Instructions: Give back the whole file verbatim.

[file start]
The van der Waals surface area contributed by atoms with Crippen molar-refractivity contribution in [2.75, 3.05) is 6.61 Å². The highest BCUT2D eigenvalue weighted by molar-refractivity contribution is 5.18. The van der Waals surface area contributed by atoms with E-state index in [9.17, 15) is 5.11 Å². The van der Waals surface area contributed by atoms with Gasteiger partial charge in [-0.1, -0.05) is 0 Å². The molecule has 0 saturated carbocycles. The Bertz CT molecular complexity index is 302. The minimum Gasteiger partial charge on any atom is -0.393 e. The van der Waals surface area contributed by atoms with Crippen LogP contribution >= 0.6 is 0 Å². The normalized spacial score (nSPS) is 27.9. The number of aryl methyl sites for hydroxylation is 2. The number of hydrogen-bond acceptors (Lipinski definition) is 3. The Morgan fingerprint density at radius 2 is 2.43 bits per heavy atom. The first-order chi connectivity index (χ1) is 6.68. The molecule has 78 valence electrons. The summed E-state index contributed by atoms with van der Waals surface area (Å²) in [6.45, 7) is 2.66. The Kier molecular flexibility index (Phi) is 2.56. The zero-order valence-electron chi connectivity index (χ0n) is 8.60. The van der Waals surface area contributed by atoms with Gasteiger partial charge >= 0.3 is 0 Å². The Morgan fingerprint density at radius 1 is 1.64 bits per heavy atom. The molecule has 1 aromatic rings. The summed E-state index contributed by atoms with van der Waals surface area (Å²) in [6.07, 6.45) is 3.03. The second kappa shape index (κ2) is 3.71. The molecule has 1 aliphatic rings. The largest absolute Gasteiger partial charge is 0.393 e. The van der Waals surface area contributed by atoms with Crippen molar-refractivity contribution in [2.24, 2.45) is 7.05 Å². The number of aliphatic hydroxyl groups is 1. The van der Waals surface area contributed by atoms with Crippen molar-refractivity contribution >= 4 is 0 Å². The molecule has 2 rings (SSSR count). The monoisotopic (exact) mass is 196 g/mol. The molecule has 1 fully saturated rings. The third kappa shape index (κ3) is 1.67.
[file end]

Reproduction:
The van der Waals surface area contributed by atoms with Crippen molar-refractivity contribution in [2.75, 3.05) is 6.61 Å². The highest BCUT2D eigenvalue weighted by molar-refractivity contribution is 5.18. The van der Waals surface area contributed by atoms with E-state index in [9.17, 15) is 5.11 Å². The van der Waals surface area contributed by atoms with Gasteiger partial charge in [-0.1, -0.05) is 0 Å². The molecule has 0 saturated carbocycles. The Bertz CT molecular complexity index is 302. The minimum Gasteiger partial charge on any atom is -0.393 e. The van der Waals surface area contributed by atoms with Crippen LogP contribution >= 0.6 is 0 Å². The normalized spacial score (nSPS) is 27.9. The number of aryl methyl sites for hydroxylation is 2. The number of hydrogen-bond acceptors (Lipinski definition) is 3. The Morgan fingerprint density at radius 2 is 2.43 bits per heavy atom. The first-order chi connectivity index (χ1) is 6.68. The molecule has 78 valence electrons. The summed E-state index contributed by atoms with van der Waals surface area (Å²) in [6.45, 7) is 2.66. The Kier molecular flexibility index (Phi) is 2.56. The zero-order valence-electron chi connectivity index (χ0n) is 8.60. The van der Waals surface area contributed by atoms with Gasteiger partial charge >= 0.3 is 0 Å². The Morgan fingerprint density at radius 1 is 1.64 bits per heavy atom. The molecule has 1 aromatic rings. The summed E-state index contributed by atoms with van der Waals surface area (Å²) in [6.07, 6.45) is 3.03. The second kappa shape index (κ2) is 3.71. The molecule has 1 aliphatic rings. The largest absolute Gasteiger partial charge is 0.393 e. The van der Waals surface area contributed by atoms with Crippen molar-refractivity contribution in [2.24, 2.45) is 7.05 Å². The number of aliphatic hydroxyl groups is 1. The van der Waals surface area contributed by atoms with Crippen molar-refractivity contribution >= 4 is 0 Å². The molecule has 2 rings (SSSR count). The monoisotopic (exact) mass is 196 g/mol. The molecule has 1 fully saturated rings. The third kappa shape index (κ3) is 1.67.